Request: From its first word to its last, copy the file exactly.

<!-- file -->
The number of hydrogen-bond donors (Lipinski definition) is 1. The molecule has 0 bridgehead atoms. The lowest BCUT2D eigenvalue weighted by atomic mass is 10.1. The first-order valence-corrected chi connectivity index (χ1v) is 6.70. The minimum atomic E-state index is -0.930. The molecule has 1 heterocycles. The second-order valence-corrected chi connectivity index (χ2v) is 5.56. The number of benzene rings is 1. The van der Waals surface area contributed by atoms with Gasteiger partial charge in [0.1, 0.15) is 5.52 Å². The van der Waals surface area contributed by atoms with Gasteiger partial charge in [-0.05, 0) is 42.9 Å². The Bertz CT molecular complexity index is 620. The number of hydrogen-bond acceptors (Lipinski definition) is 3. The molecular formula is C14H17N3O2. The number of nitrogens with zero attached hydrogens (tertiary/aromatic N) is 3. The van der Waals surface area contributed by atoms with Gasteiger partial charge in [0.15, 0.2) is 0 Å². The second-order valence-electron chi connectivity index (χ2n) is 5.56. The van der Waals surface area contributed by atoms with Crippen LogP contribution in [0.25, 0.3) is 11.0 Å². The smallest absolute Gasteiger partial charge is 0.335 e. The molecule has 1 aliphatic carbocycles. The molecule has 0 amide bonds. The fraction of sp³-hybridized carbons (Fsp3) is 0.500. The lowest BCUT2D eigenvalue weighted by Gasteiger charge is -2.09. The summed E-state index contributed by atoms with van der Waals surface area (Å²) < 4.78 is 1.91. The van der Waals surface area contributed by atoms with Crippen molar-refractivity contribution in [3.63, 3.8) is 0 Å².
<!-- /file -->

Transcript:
The number of hydrogen-bond donors (Lipinski definition) is 1. The molecule has 0 bridgehead atoms. The lowest BCUT2D eigenvalue weighted by atomic mass is 10.1. The first-order valence-corrected chi connectivity index (χ1v) is 6.70. The minimum atomic E-state index is -0.930. The molecule has 1 heterocycles. The second-order valence-corrected chi connectivity index (χ2v) is 5.56. The number of benzene rings is 1. The van der Waals surface area contributed by atoms with Gasteiger partial charge in [0.1, 0.15) is 5.52 Å². The van der Waals surface area contributed by atoms with Gasteiger partial charge in [-0.05, 0) is 42.9 Å². The Bertz CT molecular complexity index is 620. The number of hydrogen-bond acceptors (Lipinski definition) is 3. The molecular formula is C14H17N3O2. The number of nitrogens with zero attached hydrogens (tertiary/aromatic N) is 3. The van der Waals surface area contributed by atoms with Gasteiger partial charge in [0.15, 0.2) is 0 Å². The second-order valence-electron chi connectivity index (χ2n) is 5.56. The van der Waals surface area contributed by atoms with Crippen LogP contribution in [0.25, 0.3) is 11.0 Å². The smallest absolute Gasteiger partial charge is 0.335 e. The molecule has 1 aliphatic carbocycles. The molecule has 0 amide bonds. The fraction of sp³-hybridized carbons (Fsp3) is 0.500. The lowest BCUT2D eigenvalue weighted by Gasteiger charge is -2.09. The summed E-state index contributed by atoms with van der Waals surface area (Å²) < 4.78 is 1.91. The van der Waals surface area contributed by atoms with Crippen molar-refractivity contribution in [3.63, 3.8) is 0 Å².